eddie daniels quartet

There’s an Artist Recital Series at my college, and the first concert this year (on what happens to be my siblings’ birthday, hooray hooray) was played by the Eddie Daniels Quartet. Eddie Daniels on clarinet and sax, Darek Oles on the bass, Alan Pasqua on the piano, and Joe La Barbera on the drums.

I’m going to start with the visuals. Daniels’ clarinet is made of a dark red wood and the rim of the bell was thicker and rounder than I am used to seeing. His sax—well, it was a sax, and the way it gleamed made me miss playing the trumpet. La Barbera’s drum set was probably made of some light wood or something, but under the stage lights it looked rose gold, though; not Apple’s rose gold, which is super pink, but like real rose gold, which is barely pink at all and in fact is quite peachy. Oles was playing Milt Hinton’s bass, which was bequeathed to the college upon his passing in 2000. The bass was beautifully worn, and its strings looked like spun gold under the light. Pasqua was playing a Steinway. Now I’ve seen Steinways before, but this one was something special. Steinways make me feel a certain kind of way. This one shone so well I could count the strings on the underside of the lid, black and glossy like some fancy space abyss. The neat gold logo, the good font—Steinways sing richesse to me, and I love it.

During the show, while he was not playing, Daniels would drift off to the right (my right, stage left), nodding his head, saying things I couldn’t hear, exclaiming “yeah!” at his pals’ solos, gesturing for us to clap. He was very Springsteenian in that respect. Pasqua would lift out of his seat when he went for an emphatic high chord. Oles kept closing his eyes when he got really into his part. And La Barbera was just smashing away. I often wanted to get up and stomp around while he played. About halfway through, maybe 9:15, the people on either side of me left, so I started drumming on the edge of the pew, boppin’ about like no one’s business. (Almost nobody was nodding their heads or tapping their feet. It was really weird. The audience was mostly old white people—not that all old white people don’t nod and tap to jazz, but these old white people didn’t, which was weird to me. They did stand at the end though, and the couple behind me was tapping, nodding, drumming, mmhmming.)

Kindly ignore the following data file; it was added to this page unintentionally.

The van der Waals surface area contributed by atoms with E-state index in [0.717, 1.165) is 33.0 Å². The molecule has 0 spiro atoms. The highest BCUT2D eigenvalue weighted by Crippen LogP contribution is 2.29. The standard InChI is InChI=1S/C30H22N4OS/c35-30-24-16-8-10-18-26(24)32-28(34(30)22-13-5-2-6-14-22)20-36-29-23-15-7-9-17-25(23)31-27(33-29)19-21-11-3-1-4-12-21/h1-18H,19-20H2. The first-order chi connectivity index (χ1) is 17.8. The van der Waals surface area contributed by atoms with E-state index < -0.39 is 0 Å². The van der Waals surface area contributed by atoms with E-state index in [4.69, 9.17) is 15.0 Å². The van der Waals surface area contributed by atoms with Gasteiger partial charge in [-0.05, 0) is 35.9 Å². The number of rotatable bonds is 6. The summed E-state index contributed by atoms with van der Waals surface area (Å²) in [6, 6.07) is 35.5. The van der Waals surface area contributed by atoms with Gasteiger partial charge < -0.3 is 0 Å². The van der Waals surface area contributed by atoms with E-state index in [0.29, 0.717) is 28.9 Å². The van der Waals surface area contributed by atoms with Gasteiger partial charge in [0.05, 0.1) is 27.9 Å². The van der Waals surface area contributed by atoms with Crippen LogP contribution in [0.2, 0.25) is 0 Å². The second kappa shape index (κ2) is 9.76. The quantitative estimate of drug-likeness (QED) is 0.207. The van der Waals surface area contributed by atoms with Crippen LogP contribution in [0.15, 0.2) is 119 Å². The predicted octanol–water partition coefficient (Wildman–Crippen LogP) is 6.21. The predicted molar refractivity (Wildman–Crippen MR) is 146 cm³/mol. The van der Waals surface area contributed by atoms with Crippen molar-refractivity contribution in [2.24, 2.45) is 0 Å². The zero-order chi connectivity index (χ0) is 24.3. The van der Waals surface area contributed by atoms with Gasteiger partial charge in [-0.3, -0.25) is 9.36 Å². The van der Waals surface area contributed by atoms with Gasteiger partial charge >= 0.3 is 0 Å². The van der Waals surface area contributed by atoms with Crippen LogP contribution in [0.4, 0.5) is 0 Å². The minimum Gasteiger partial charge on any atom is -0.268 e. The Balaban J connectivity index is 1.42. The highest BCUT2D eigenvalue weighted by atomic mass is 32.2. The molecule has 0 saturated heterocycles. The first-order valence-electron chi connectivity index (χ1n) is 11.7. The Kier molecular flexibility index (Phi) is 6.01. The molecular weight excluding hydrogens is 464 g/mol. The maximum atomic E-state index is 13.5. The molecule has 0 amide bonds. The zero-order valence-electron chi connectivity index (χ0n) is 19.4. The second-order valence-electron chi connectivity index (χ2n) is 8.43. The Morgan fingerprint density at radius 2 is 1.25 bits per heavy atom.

The set was announced as they went, and it was:

“Three and One,” by Thad Jones

“Pretty Women,” from Steven Sondheim’s Sweeney Todd

“Duke at the Roadhouse,” by Eddie Daniels

“Rain Check,” by Billy Strayhorn

? (I liked it, but unfortunately the title wasn’t given)

“Barcelona,” by Alan Pasqua

“Turnaround,” by Alan Pasqua

“Tango Nova,” by Eddie Daniels

“Tricotism,” by Oscar Pettiford

“Rhythm-a-ning,” Thelonious Monk

and, after a standing ovation and the quartet’s temporary exit:

“What Are You Doing the Rest of Your Life,” by Michel Legrand

In a word, it was awesome. I discovered that I like jazz this summer, and this was good jazz, great jazz, and I enjoyed every note. Daniels’ clarinet was like a river onstage, and his sax was brassy and bossy but still could be soft at times. You could tell they were all having fun, and Pasqua was getting his life up there, his fingers dancing on the keys, hopping around on his seat. His solos were bright and virtuosic, warm. Oles, as I said, closed his eyes when he got into a piece, and it reflected in his playing. He was solid throughout, and his solo on “Tricotism” was unbelievable. Hinton’s bass seems a little magical to me, and Oles found a way to draw that witchery out in full force. La Barbera also had a fantastic solo, but I don’t remember on which song (that was when I was most tempted to rise and stomp). In another solo he used only brushes, and I loved that one as well.

My favorite number was “Rhythm-a-ning,” probably because it was the fastest. “What Are You Doing the Rest of Your Life” was beautiful, as was “Barcelona.”

Daniels told us he played with Hinton, and Duke Ellington, and Gene Cipriano, too, I think. He told us stories about all three of them, along with Barbra Streisand. Hinton was called “the Judge,” and apparently he called everyone else “the Judge.” Daniels played with Ellington before his bar mitzvah, just him and Duke, New York, clarinet and piano. Gene Cipriano (“Cip”) once mumbled something as he walked past Barbra Streisand in a recording studio. She said, “What?!” and he said, “Yo Barbra, you’re beautiful.” According to Daniels, she melted. Also according to Daniels, Cipriano invented “yo.”

Milt Hinton was a jazz player, but he also was a photographer. The college has a bunch of his photos up in the conservatory lobby, and my favorite is this one, of Melba Liston (recording studio, New York, c. 1963):


In all I really enjoyed the experience. Jazz is such a warm sound to me, and it was nice and cozy in the chapel. I bought the CD afterward, and after I save the songs I’m going to send it to my grandfather, a true jazz-lovin’ man.

Sleep well, y’all. Tell your bandmates, your college professors, your students.